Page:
20. I haven't been admitted anywhere yet, I've only applied. That said, I think most users here are in agreement that Windsor is unpredictable since it takes a holistic approach to admissions. Your cGPA is probably lower than Windsor's average, but they've admitted students around your LSAT before and with your ECs and work experience there's always a chance. Short answer - maybe, maybe not, who knows. Since everything is out of your hands now, the best approach is to wait and see where the chips fall. I'm dying to hear back from Windsor as well. Good luck! People that are more of an authority on this subject than I am might want to know what your L2 GPA is, and whether or not your GPA had a significant increasing trend throughout your undergrad. I think that can give a bit more context. Edit - I've also read around here that Windsor doesn't accept the January LSAT? Was January your first LSAT? Did the admissions office clear you to apply with the January LSAT only?
  21. I did. Don't think it means anything. I think it's just a general email to all Windsor applicants who opted in for these emails, just as I believe the last open house email was.
  22. You can if you want. I'd never say that more practice material is a bad thing. However, it is a large book with plenty of drilling material, including full practice sections at the end of the book. In my opinion, you probably won't need the extra workbook. Depending on your time restrictions and when you're taking the test, I'd suggest working through this material first and then getting the workbook if you feel that you could still benefit from it. It's also worth noting that the most efficient way to practice is to supplement the Powerscore bible with full practice tests, or even just practice logic games sections. The Bible, along with official LSAT material as a supplement, should be sufficient enough for you to feel really comfortable with both fundamental LG principles as well as more intricate strategies by the time you've finished. You may also get the Bible and realize it doesn't suit your learning style and end up switching study materials, so I wouldn't fork out the extra cash for the workbook just yet. That said, I'd still recommend it to anyone looking to improve on this section.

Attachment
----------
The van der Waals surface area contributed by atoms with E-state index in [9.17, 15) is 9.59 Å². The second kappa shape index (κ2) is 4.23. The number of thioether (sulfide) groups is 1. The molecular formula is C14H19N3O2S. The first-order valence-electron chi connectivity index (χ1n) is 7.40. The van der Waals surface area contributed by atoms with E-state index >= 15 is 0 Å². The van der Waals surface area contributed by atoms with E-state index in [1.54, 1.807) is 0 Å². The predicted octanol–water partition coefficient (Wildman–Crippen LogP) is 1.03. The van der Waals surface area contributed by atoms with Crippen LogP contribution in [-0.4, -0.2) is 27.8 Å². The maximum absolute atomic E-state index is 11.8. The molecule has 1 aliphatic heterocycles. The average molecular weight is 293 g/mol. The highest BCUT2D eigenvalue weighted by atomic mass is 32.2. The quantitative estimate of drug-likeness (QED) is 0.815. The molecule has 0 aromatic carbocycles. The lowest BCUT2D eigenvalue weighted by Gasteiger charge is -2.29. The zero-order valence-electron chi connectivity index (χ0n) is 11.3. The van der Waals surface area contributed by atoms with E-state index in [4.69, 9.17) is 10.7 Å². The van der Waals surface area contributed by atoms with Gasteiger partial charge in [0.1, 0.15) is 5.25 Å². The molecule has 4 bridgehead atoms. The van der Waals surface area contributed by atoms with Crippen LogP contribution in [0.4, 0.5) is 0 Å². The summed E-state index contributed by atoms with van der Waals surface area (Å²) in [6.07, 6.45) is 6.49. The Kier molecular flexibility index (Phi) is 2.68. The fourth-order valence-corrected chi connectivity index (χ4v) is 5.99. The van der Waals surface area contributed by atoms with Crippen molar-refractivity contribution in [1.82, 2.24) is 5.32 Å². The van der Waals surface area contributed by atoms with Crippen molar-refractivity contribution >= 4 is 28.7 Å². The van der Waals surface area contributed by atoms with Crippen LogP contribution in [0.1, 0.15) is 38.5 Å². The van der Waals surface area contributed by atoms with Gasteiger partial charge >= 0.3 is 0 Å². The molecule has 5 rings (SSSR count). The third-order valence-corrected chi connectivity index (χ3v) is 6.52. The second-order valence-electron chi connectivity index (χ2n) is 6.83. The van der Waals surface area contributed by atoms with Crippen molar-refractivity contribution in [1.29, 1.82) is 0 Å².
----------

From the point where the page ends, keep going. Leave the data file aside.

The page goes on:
23. It's about half explanations and half drills. I highly recommend this book if you want to improve on logic games. LG was my worst section when I took the LSAT for the first time and the Powerscore LG material turned it into the section I was most confident/comfortable with. I went from averaging about 10 questions wrong to 1-4 questions wrong. My score jumped dramatically with time and I got a half decent official score of 159 but I was averaging in the mid-160s before the test and I largely attribute the increase to this specific book.